The SEC stores BOD and BOTD forms as they are submitted as part of company filings. It is not clear under the current regulation for how long the SEC is required to store BO information, including for companies that are dormant or dissolved.


  • It is recommended that the SEC have clear data management policies and protocols, including for handling historical and current BO data. Focusing on the quality and coverage of data being collected could also reap rewards in the long run when it comes to using such records as the basis for investigations or audit checks. [97]

2.9 Sanctions and enforcement


Effective, proportionate, and dissuasive sanctions for noncompliance should exist and be enforced

Elements of Principle

  • Effective, proportionate, dissuasive, and enforceable sanctions should exist for noncompliance with disclosure requirements, including:
    • non-submission;
    • late submission;
    • incomplete submission;
    • incorrect submission;
    • deliberately false submission; and
    • persistent noncompliance;
    • as well as other obligations related to the disclosure regime.
  • Sanctions should cover all the persons involved in declarations and key persons of the corporate vehicle, including the:
    • beneficial owner(s);
    • declaring person;
    • company officers; and
    • the declaring corporate vehicle.
  • Sanctions should include both administrative and criminal sanctions.
  • In order to be dissuasive and not to be seen as merely the cost of doing business, for noncompliance, financial sanctions should be set sufficiently high and be complemented by non-financial sanctions.
  • Sanctions and their enforcement should be effectively operationalised, including by clearly determining which authority is responsible to enforce sanctions; ensuring it has sufficient resources, legal mandate, and powers to enforce sanctions; and automating sanctions where possible.

The SEC imposes administrative sanctions on corporations that fail to or falsely disclose their BO information without lawful cause. The sanctions for failure to disclose are fines in graduated scales based on whether the company is stock or nonstock (i.e. higher for stock); its retained earnings or fund balance (i.e. increases with the amount in set ranges); and whether it is a first-time or repeat violator (i.e. higher for repeat violator). At present, the lowest possible fine that can be imposed is PHP 25,000 (approximately USD 500) for a first-time violation of a nonstock corporation with less than PHP 500,000 fund balance, while the highest possible penalty is PHP 2 million (approximately USD 37,000) for a fourth or subsequent violation of a stock corporation with PHP 10 million or more in retained earnings. [98] The penalty for false declaration is up to PHP 2 million. [99] These fines are complemented with non-monetary sanctions, such as revocation of the corporation’s certificate of registration and/or license.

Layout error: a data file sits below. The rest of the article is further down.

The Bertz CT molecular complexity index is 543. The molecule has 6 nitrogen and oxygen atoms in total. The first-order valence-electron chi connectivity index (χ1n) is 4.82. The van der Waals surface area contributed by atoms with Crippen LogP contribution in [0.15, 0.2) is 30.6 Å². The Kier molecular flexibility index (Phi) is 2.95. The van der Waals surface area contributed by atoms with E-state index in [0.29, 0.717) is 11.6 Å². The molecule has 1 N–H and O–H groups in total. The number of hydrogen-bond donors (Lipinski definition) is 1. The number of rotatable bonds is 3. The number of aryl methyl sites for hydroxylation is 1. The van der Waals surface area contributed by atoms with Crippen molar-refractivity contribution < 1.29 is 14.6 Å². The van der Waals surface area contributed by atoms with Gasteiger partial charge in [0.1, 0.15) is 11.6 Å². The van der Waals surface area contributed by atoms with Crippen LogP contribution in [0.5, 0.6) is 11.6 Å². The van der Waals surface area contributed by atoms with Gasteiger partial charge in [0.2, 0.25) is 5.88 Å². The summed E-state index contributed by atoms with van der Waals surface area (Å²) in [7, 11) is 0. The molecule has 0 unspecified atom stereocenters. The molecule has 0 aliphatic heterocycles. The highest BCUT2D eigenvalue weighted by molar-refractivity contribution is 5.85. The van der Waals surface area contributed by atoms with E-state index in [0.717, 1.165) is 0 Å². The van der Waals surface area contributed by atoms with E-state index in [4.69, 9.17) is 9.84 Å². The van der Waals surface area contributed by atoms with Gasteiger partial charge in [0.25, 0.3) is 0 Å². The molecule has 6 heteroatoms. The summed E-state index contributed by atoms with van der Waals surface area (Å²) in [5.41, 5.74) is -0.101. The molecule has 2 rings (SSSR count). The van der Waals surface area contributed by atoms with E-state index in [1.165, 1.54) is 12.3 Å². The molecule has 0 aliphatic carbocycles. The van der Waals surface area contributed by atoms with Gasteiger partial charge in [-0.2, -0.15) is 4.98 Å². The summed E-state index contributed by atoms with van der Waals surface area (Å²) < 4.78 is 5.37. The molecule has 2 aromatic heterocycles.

Directors, trustees and/or officers of a corporation are also meted out fines for failing to exercise due diligence in ensuring timely submission of BO information. These range from PHP 10,000 (about USD 185) to PHP 100,000 (about USD 1,850). [100] The penalty for false declaration is a fine of up to PHP 200,000 (about USD 3,700) and disqualification to be a director, trustee and/or officer of any corporation for a period of five years.

The requirement that the GIS be notarised may also trigger prosecution for the crime of perjury for any false statement by the affiant. [101] In addition, any false or misleading statements may also lead to further administrative sanctions under the Revised Corporation Code or the Securities Regulations Code, and other rules of the SEC. [102] These are in addition to penalties already imposed under MC 15 and the Revised Penal Code. The act of reporting directors, trustees and/or senior managing officials as beneficial owners (i.e. category I), despite having a beneficial owner/s with controlling ownership interest or through other means as defined in MC 15, is considered prima facie evidence of a false statement in the GIS. [103]